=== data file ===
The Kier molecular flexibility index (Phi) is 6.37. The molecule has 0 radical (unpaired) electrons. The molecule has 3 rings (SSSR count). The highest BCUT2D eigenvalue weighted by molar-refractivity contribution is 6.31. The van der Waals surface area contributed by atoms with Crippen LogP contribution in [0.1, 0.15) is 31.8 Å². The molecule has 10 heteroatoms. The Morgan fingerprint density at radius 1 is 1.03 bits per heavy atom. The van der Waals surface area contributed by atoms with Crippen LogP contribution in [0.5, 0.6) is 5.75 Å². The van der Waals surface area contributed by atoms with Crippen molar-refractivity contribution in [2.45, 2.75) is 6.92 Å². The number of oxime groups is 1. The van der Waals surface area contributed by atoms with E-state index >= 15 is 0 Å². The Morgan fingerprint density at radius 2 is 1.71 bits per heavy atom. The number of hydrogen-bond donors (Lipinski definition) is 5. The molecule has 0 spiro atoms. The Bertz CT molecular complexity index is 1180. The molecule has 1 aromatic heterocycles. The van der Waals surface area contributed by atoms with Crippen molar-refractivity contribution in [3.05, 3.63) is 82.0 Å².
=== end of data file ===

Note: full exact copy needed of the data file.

The Kier molecular flexibility index (Phi) is 6.37. The molecule has 0 radical (unpaired) electrons. The molecule has 3 rings (SSSR count). The highest BCUT2D eigenvalue weighted by molar-refractivity contribution is 6.31. The van der Waals surface area contributed by atoms with Crippen LogP contribution in [0.1, 0.15) is 31.8 Å². The molecule has 10 heteroatoms. The Morgan fingerprint density at radius 1 is 1.03 bits per heavy atom. The van der Waals surface area contributed by atoms with Crippen LogP contribution in [0.5, 0.6) is 5.75 Å². The van der Waals surface area contributed by atoms with Crippen molar-refractivity contribution in [2.45, 2.75) is 6.92 Å². The number of oxime groups is 1. The van der Waals surface area contributed by atoms with E-state index >= 15 is 0 Å². The Morgan fingerprint density at radius 2 is 1.71 bits per heavy atom. The number of hydrogen-bond donors (Lipinski definition) is 5. The molecule has 0 spiro atoms. The Bertz CT molecular complexity index is 1180. The molecule has 1 aromatic heterocycles. The van der Waals surface area contributed by atoms with Crippen molar-refractivity contribution in [3.05, 3.63) is 82.0 Å².